Identifying Needs and Expertise

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Even after a COP has been formed, members will need to further explore common organizational needs and the range of expertise available within the group. This information can be surfaced at an in-person event or through virtual activities, such as teleconferencing or online work. For example, during a meeting, small groups can identify and prioritize their organizations’ needs and then discuss how the COP can tackle these issues. On the other hand, a needs assessment can be conducted through online polling technology. And members can learn about their collective experience by conducting “appreciative” interviews in which pairs explore each other’s knowledge and talents. Whatever methods you chose to help members uncover their needs and expertise, this information helps people recognize the value and gains that may result from their participation in the community of practice.

These in-person activities can help a COP explore needs and expertise.

Here are some possible activities you can use at an in-person session to help members explore their organizational needs and expertise.

  • Build a “web” of needs and expertise.  This interactive activity is great for groups that enjoy a game. Using a ball of twine, participants describe a need within their organization that is relevant to the subject matter area of the COP.  Another member with that expertise speaks up and briefly explains how their expertise might help meet that need.  The person with the “need” then throws the ball of twine to the “expert.”  The game continues in this manner until everyone is connected to another person within the COP.  The group then draws a representation of the web on a piece of paper that documents the needs/expertise discovered through the activity.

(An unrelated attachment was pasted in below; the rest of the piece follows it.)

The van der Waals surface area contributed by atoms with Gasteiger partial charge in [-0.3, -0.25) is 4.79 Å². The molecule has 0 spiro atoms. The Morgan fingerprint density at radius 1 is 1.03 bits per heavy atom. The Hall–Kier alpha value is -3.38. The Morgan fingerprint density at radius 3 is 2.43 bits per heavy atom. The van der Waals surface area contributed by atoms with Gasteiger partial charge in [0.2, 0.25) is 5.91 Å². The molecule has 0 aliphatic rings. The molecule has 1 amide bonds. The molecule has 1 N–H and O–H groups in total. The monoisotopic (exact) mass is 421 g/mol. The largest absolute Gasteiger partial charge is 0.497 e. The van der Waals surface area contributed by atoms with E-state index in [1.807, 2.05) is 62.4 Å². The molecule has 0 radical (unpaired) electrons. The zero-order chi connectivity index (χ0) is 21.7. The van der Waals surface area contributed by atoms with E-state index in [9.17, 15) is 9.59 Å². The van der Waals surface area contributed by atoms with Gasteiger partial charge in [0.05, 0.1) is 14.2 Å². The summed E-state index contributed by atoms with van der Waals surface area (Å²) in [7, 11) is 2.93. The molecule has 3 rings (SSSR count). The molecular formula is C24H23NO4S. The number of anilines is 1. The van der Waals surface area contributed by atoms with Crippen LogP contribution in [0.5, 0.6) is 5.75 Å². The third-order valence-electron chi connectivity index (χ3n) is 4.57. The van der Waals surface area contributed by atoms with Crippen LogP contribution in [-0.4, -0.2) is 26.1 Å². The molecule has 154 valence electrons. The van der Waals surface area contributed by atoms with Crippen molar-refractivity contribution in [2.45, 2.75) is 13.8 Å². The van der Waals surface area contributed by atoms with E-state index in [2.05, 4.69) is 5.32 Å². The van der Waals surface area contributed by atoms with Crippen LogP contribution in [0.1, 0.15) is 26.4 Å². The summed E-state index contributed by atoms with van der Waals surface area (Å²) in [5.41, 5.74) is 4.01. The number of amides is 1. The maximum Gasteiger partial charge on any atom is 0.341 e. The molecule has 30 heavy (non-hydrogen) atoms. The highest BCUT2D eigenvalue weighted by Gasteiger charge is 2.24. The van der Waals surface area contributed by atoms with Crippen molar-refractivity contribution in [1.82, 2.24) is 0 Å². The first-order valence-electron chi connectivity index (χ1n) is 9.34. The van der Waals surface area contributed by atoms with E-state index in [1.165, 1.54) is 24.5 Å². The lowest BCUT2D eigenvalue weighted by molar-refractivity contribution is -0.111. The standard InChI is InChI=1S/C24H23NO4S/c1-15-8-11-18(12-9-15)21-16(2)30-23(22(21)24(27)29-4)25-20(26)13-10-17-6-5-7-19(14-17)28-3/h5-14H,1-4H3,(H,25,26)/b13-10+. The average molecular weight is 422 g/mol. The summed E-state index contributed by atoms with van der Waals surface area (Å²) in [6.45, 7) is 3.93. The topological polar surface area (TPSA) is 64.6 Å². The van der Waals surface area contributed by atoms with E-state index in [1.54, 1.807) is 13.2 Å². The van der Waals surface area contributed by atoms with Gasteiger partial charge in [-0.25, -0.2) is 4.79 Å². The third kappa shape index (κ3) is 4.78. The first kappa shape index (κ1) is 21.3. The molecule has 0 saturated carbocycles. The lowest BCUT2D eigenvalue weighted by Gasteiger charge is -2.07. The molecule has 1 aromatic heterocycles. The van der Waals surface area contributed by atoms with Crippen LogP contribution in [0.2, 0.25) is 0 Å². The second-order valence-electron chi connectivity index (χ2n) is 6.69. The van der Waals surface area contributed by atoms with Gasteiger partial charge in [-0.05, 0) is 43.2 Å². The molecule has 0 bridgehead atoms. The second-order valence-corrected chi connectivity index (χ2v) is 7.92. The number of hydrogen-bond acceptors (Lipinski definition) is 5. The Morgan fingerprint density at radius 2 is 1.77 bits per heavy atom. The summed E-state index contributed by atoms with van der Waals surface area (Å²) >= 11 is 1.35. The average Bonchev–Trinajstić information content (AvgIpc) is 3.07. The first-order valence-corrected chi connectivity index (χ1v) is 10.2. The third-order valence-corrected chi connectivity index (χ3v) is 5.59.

• Create a visual display of expertise objects.  Ahead of the launch, ask participants to bring with them a physical representation of what they have to offer that others might value. This could be an article, story, photo, or tool/template.  Post these objects in a place that gets a lot of traffic.  At some point during the event, give participants an opportunity to introduce themselves to the group by explaining their object.   
  • Conduct appreciative interviews.  On a rotating basis, COP members pair off with each member of their COP, asking appreciative questions to find out what every person has to offer the group. The facilitator can draft appreciative questions, such as:
    • What motivates you to do your work?
    • What talents and skills make you effective at your work?
    • What have been the most fulfilling moments in your career?

    Typically in an appreciative interview process, the interviewer repeats the answers back to the speaker.  At the end of the interview, the speaker and listener swap roles.

    • Identify three common organizational needs.  Give the group thirty to forty-five minutes to identify the needs in each of their organizations, discuss common needs, and then pick the top three most pressing needs across all organizations.  Follow-on activities can include an exploration of the ways that COP members can work together to address these needs.